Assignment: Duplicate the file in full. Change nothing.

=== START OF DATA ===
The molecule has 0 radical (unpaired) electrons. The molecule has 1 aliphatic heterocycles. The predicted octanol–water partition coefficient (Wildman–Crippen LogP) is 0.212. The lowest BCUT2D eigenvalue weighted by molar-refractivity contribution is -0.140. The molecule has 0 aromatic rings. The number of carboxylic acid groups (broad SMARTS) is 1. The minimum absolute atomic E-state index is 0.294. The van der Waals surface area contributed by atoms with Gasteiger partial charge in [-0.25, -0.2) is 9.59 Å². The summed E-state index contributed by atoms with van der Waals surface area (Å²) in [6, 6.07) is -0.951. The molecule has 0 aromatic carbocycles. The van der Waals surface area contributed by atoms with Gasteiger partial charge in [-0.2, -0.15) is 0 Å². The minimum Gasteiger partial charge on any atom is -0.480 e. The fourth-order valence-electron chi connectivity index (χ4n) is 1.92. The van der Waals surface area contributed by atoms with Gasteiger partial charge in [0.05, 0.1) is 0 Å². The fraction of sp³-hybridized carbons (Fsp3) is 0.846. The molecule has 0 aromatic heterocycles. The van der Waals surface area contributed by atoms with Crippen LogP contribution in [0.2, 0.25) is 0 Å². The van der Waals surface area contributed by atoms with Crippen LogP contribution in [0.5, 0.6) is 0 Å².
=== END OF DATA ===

The molecule has 0 radical (unpaired) electrons. The molecule has 1 aliphatic heterocycles. The predicted octanol–water partition coefficient (Wildman–Crippen LogP) is 0.212. The lowest BCUT2D eigenvalue weighted by molar-refractivity contribution is -0.140. The molecule has 0 aromatic rings. The number of carboxylic acid groups (broad SMARTS) is 1. The minimum absolute atomic E-state index is 0.294. The van der Waals surface area contributed by atoms with Gasteiger partial charge in [-0.25, -0.2) is 9.59 Å². The summed E-state index contributed by atoms with van der Waals surface area (Å²) in [6, 6.07) is -0.951. The molecule has 0 aromatic carbocycles. The van der Waals surface area contributed by atoms with Gasteiger partial charge in [-0.2, -0.15) is 0 Å². The minimum Gasteiger partial charge on any atom is -0.480 e. The fourth-order valence-electron chi connectivity index (χ4n) is 1.92. The van der Waals surface area contributed by atoms with Gasteiger partial charge in [0.05, 0.1) is 0 Å². The fraction of sp³-hybridized carbons (Fsp3) is 0.846. The molecule has 0 aromatic heterocycles. The van der Waals surface area contributed by atoms with Crippen LogP contribution in [0.2, 0.25) is 0 Å². The van der Waals surface area contributed by atoms with Crippen LogP contribution in [0.5, 0.6) is 0 Å².